In putting together an issue of a medical ethics journal, there are two starting points from which one can work: ethical principles and clinical situations. In the first approach, one chooses an ethical idea and then identifies clinical situations in which that principle plays a central role; those situations can be the jumping-off points for case discussions and other articles. This approach, one could posit, might be preferred by ethicists with backgrounds in philosophy or some other nonclinical field, who have a primary interest in principles and view the clinical world as a realm in which those principles are applied. An example of this approach is the August 2009 issue of Virtual Mentor on the theme of Problematizing the Principle of Autonomy: autonomy, the bioethics concept, was taken as central and its clinical implications examined from there.
The alternative is to begin in the clinical realm, either an area of practice (e.g., surgery) or a situation (e.g., the end of life), and then seek to identify ethical challenges inherent in the practice or situation. A well-executed example of this approach is the Virtual Mentor issue from February 2010 on Ethics and Innovation in Surgery, edited by Catherine Frenkel, a medical student at Albany Medical College (and, coincidentally, a former classmate of mine). This alternative is particularly attractive to clinicians, who encounter ethical dilemmas in practice and seek concepts to help resolve them.
As a future clinician in, with luck, the field of internal medicine, I was attracted to the latter approach when developing this issue of Virtual Mentor. Cardiovascular medicine, a specialty area within internal medicine, is the focus of the issue, and the ethics topics it confronts within the field range considerably—another benefit of the clinical lens. Cardiovascular medicine offers particularly fertile ground, from a clinical standpoint, on which to have an ethics discussion because we are currently contending with the results of what many consider to be a revolution in the field. While specialties like neurology and genetics (another research interest of mine) are still waiting for the big collective breakthroughs in their modern incarnations, cardiology has just recently undertaken a massive leap forward. The data we have about cardiovascular conditions like hypertension, heart failure, and arrhythmias and the corresponding pharmacologic, interventional, and device-based diagnostic and treatment modalities—statins, beta-blockers, anti-arrhythmics, cardiac catheterization, prosthetic valves, cardiac ablation, pacemakers, implantable cardioverter-defibrillators, echocardiography, stress testing, and so on—have exploded in recent decades.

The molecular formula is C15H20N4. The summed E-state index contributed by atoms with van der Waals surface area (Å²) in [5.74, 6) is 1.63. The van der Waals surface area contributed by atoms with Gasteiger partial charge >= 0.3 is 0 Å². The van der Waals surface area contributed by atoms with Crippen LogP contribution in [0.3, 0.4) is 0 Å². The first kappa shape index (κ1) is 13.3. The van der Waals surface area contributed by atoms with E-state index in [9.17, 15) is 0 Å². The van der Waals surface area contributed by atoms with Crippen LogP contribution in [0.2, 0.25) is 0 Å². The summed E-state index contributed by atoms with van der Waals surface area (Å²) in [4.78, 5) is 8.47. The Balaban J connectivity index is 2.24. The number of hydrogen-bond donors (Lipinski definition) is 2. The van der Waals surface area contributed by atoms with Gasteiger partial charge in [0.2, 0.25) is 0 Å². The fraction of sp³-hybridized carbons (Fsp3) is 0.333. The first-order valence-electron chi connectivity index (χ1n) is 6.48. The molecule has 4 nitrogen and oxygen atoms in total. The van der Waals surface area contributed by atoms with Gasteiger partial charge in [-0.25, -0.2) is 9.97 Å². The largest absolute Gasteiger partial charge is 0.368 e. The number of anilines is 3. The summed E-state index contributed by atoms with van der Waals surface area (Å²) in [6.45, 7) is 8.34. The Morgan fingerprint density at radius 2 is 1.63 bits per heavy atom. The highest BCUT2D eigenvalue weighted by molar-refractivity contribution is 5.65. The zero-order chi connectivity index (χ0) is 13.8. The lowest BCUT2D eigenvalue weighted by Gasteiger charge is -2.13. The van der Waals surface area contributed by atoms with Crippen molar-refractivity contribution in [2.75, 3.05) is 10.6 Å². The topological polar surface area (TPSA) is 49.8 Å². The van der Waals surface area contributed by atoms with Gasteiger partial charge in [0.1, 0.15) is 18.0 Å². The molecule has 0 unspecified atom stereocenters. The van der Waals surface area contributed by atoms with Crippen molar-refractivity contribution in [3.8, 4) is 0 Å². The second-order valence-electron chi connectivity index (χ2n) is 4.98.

This onslaught of new techniques and related clinical data has put us in the position of feeling as if we have fantastic capabilities, and it is in such a situation that ethics is most important. Indeed, as a matter of historical fact and philosophical axiom, new ethical challenges arise precisely when either our intellectual understanding of or our ability to intervene in a given situation takes a big step forward. This is exactly where the field of cardiovascular medicine stands today.
In this issue of Virtual Mentor—Ethical Challenges in Modern Cardiovascular Medicine—we first examine three dilemmas facing practicing cardiologists today through clinical case commentaries. James N. Kirkpatrick, MD, a clinician and ethicist at the University of Pennsylvania School of Medicine, discusses a case of recurrent infective endocarditis in an intravenous drug user, taking us beyond the knee-jerk feelings many physicians have when they encounter a patient who appears wholly responsible for his or her own medical problems. Dr. Kirkpatrick also considers the widespread concern about inefficient use of medical resources in an American system burdened with astonishing high costs. The clinical pearl, on infective endocarditis, is contributed by Arash Aghel, MD, a fellow in cardiovascular medicine, and Sri Madan Mohan, MD, a cardiologist and assistant professor of medicine, both at University Hospitals Case Medical Center.